PARIS — France’s artistic community — from filmmakers to musicians — has rallied to defend Culture Minister Catherine Tasca’s controversial idea of slapping a copyright tax on computers and digital recording devices.
At Midem on Monday, France’s national music editors union, Syndicat National de l’Edition Phonographique, unveiled a petition signed by dozens of top artists including Charles Aznavour and Nana Mouskouri.
“We will fight any attempt to undermine our rights,” the petition read. Herve Rony, managing director of SNEP, told Daily Variety: “There will be more signatures in coming days.”
Helmer Pierre Jolivet (“My Little Business”), vice president of ARP, France’s politically powerful association of authors, producers and directors, told the newspaper Le Figaro on Saturday that the levy would be “faithful to France’s cultural policy.”
Tasca was forced to backtrack last week after political outcry over her remarks that the tax would be a “logical extension” of France’s copyright levy on blank audio and video tapes. That levy has existed since 1985 to compensate artists for private recordings on which copyright fees could not be collected.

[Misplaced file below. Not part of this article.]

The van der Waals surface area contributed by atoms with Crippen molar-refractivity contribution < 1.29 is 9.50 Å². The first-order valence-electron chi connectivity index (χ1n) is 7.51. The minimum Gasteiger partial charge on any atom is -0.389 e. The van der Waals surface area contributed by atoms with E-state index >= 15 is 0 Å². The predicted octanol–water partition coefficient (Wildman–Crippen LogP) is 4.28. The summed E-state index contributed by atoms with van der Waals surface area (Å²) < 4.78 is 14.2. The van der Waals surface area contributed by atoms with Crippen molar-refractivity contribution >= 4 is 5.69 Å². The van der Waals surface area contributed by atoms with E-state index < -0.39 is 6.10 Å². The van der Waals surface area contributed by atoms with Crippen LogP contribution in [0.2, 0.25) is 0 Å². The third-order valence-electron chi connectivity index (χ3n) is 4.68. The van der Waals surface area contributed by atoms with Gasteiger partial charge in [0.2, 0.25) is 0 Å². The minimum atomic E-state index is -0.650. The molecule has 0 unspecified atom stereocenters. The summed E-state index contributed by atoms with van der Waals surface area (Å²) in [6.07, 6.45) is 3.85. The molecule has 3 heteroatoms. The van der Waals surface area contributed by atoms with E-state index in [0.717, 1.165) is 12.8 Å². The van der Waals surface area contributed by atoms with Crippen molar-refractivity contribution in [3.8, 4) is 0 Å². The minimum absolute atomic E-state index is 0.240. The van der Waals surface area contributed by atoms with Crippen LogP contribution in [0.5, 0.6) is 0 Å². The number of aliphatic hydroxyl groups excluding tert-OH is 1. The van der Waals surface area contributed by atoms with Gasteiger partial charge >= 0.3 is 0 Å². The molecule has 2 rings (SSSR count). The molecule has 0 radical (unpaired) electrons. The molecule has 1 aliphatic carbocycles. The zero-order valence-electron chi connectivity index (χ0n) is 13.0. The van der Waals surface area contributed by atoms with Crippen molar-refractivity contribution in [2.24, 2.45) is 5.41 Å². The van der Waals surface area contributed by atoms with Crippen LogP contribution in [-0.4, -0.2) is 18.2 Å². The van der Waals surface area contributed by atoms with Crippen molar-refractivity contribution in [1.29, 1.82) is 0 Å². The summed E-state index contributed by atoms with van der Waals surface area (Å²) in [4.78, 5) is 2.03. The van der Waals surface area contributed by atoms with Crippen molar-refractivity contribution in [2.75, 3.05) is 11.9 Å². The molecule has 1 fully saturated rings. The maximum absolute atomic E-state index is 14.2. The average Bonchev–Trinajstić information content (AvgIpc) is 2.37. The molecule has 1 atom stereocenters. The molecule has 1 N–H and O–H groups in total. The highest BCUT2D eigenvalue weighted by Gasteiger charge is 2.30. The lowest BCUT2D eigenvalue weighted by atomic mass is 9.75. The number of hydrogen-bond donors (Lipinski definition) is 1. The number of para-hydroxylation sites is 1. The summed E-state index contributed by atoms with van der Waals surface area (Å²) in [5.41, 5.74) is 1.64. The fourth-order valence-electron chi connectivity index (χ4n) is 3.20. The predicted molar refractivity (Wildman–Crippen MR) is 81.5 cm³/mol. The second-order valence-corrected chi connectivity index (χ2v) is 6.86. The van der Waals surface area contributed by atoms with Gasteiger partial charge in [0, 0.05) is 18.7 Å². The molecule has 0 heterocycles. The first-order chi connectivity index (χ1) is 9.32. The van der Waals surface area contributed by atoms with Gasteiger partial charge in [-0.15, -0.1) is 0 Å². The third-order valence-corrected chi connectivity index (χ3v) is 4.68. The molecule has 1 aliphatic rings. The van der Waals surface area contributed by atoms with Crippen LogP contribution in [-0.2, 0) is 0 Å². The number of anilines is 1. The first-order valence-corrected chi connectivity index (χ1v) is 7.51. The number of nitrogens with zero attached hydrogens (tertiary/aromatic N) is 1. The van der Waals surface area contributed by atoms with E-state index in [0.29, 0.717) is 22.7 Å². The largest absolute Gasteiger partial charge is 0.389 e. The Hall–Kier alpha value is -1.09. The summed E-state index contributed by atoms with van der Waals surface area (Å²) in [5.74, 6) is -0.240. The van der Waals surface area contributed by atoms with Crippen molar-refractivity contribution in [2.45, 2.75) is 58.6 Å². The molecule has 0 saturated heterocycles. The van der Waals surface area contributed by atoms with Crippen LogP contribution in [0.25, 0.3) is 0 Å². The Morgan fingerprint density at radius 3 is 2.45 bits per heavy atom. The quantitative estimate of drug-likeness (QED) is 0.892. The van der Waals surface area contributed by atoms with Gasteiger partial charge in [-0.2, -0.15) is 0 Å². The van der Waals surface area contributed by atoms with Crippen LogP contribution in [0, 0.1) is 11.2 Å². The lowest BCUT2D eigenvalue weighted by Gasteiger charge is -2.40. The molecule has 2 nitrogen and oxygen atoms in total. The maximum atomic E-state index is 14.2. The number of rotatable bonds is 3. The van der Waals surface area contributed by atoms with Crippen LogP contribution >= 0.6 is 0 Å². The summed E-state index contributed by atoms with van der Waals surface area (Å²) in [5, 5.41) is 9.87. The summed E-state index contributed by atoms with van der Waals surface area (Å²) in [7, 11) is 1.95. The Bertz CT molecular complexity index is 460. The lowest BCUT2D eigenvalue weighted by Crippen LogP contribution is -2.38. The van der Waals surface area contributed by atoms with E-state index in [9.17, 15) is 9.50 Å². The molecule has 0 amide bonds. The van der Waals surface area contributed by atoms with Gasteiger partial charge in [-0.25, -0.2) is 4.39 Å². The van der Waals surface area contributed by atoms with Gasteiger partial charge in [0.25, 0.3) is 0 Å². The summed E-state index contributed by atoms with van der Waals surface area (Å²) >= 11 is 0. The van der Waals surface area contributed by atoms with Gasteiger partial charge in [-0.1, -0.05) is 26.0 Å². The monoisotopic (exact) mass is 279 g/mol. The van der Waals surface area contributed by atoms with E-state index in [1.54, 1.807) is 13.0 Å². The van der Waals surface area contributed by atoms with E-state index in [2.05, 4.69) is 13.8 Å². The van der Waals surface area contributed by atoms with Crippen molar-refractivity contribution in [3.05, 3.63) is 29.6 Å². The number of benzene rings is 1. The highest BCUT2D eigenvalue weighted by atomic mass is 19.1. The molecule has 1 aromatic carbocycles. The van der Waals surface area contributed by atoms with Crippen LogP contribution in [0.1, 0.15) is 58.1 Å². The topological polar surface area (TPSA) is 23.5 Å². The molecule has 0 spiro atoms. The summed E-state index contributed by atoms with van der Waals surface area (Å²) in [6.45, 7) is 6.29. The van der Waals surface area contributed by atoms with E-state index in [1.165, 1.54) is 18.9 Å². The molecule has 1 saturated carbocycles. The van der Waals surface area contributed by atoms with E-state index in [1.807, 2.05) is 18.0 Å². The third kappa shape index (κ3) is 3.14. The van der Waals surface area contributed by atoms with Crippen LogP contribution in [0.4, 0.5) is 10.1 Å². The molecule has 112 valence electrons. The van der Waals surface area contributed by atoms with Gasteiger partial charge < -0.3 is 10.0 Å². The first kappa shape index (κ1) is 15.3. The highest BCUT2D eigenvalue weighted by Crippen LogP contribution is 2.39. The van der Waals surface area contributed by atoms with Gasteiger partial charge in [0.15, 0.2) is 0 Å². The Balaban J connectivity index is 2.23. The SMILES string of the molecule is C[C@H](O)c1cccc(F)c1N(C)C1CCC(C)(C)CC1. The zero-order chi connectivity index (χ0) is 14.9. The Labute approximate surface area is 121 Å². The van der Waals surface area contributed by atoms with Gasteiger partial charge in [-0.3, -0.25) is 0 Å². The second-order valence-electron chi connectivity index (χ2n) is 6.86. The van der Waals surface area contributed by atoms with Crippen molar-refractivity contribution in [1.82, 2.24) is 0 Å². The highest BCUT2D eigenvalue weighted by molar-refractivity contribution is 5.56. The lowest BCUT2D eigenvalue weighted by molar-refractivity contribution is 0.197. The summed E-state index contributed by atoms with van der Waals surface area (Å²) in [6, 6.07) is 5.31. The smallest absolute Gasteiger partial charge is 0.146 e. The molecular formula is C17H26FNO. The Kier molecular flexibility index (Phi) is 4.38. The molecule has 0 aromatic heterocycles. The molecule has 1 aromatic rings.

In an about-face, Tasca told Parliament the next day that while the levy would apply to blank CDs and DVDs as of Monday, it would not be imposed on recording devices.
But the debate is far from over. France’s Brun-Buisson copyright tax commission will consider a tax on hard disks later this year. Germany introduced a similar measure this month.
Those in favor of the levy say it will protect artists’ rights in the new digital era, when growing piracy will deprive copyright holders of their due. Computer manufacturers and consumer associations complain a levy would penalize people who do not use hard disks to record artistic works.